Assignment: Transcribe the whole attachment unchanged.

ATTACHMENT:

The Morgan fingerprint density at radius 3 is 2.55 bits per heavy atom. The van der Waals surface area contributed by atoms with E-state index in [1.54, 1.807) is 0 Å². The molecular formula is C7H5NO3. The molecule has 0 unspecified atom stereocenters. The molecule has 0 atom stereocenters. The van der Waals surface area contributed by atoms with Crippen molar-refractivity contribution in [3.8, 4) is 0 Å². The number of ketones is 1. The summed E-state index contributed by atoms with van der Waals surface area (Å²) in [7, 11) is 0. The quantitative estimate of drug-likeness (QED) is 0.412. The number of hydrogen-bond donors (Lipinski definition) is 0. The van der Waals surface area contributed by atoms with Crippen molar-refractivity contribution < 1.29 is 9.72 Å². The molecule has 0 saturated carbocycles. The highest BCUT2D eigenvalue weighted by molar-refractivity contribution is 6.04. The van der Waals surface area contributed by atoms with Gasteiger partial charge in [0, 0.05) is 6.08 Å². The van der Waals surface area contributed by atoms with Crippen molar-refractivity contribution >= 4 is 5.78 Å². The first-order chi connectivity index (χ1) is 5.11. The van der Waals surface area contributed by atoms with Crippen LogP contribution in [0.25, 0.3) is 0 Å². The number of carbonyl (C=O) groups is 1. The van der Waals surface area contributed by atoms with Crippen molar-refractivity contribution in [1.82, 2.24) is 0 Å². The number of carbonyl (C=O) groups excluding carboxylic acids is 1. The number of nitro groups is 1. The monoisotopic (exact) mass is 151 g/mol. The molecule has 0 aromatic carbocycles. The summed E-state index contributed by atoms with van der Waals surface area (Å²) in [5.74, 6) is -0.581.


The Morgan fingerprint density at radius 3 is 2.55 bits per heavy atom. The van der Waals surface area contributed by atoms with E-state index in [1.54, 1.807) is 0 Å². The molecular formula is C7H5NO3. The molecule has 0 unspecified atom stereocenters. The molecule has 0 atom stereocenters. The van der Waals surface area contributed by atoms with Crippen molar-refractivity contribution in [3.8, 4) is 0 Å². The number of ketones is 1. The summed E-state index contributed by atoms with van der Waals surface area (Å²) in [7, 11) is 0. The quantitative estimate of drug-likeness (QED) is 0.412. The number of hydrogen-bond donors (Lipinski definition) is 0. The van der Waals surface area contributed by atoms with Crippen molar-refractivity contribution < 1.29 is 9.72 Å². The molecule has 0 saturated carbocycles. The highest BCUT2D eigenvalue weighted by molar-refractivity contribution is 6.04. The van der Waals surface area contributed by atoms with Gasteiger partial charge in [0, 0.05) is 6.08 Å². The van der Waals surface area contributed by atoms with Crippen molar-refractivity contribution >= 4 is 5.78 Å². The first-order chi connectivity index (χ1) is 5.11. The van der Waals surface area contributed by atoms with Crippen LogP contribution in [0.25, 0.3) is 0 Å². The number of carbonyl (C=O) groups is 1. The van der Waals surface area contributed by atoms with Crippen molar-refractivity contribution in [1.82, 2.24) is 0 Å². The number of carbonyl (C=O) groups excluding carboxylic acids is 1. The number of nitro groups is 1. The monoisotopic (exact) mass is 151 g/mol. The molecule has 0 aromatic carbocycles. The summed E-state index contributed by atoms with van der Waals surface area (Å²) in [5.74, 6) is -0.581.